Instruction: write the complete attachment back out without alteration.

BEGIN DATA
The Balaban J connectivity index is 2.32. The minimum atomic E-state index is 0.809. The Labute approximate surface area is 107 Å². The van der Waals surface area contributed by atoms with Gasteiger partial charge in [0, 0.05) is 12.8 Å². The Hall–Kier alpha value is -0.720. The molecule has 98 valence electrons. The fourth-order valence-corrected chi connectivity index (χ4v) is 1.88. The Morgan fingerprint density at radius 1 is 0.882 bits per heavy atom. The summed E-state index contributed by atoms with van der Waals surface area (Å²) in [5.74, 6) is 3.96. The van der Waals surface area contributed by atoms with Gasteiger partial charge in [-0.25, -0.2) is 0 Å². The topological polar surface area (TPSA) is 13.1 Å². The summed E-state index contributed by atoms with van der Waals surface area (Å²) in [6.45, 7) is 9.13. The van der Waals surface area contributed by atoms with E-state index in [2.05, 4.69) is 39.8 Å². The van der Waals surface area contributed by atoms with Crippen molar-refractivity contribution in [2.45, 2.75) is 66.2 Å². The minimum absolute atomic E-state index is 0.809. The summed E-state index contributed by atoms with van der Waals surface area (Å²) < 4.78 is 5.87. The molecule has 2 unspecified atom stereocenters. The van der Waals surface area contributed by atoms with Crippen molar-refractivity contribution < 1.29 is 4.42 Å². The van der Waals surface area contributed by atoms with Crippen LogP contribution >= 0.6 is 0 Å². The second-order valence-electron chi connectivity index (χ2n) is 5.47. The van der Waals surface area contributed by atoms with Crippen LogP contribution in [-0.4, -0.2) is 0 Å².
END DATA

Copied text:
The Balaban J connectivity index is 2.32. The minimum atomic E-state index is 0.809. The Labute approximate surface area is 107 Å². The van der Waals surface area contributed by atoms with Gasteiger partial charge in [0, 0.05) is 12.8 Å². The Hall–Kier alpha value is -0.720. The molecule has 98 valence electrons. The fourth-order valence-corrected chi connectivity index (χ4v) is 1.88. The Morgan fingerprint density at radius 1 is 0.882 bits per heavy atom. The summed E-state index contributed by atoms with van der Waals surface area (Å²) in [5.74, 6) is 3.96. The van der Waals surface area contributed by atoms with Gasteiger partial charge in [-0.25, -0.2) is 0 Å². The topological polar surface area (TPSA) is 13.1 Å². The summed E-state index contributed by atoms with van der Waals surface area (Å²) in [6.45, 7) is 9.13. The van der Waals surface area contributed by atoms with E-state index in [2.05, 4.69) is 39.8 Å². The van der Waals surface area contributed by atoms with Crippen molar-refractivity contribution in [2.45, 2.75) is 66.2 Å². The minimum absolute atomic E-state index is 0.809. The summed E-state index contributed by atoms with van der Waals surface area (Å²) < 4.78 is 5.87. The molecule has 2 unspecified atom stereocenters. The van der Waals surface area contributed by atoms with Crippen molar-refractivity contribution < 1.29 is 4.42 Å². The van der Waals surface area contributed by atoms with Crippen LogP contribution >= 0.6 is 0 Å². The second-order valence-electron chi connectivity index (χ2n) is 5.47. The van der Waals surface area contributed by atoms with Crippen LogP contribution in [-0.4, -0.2) is 0 Å².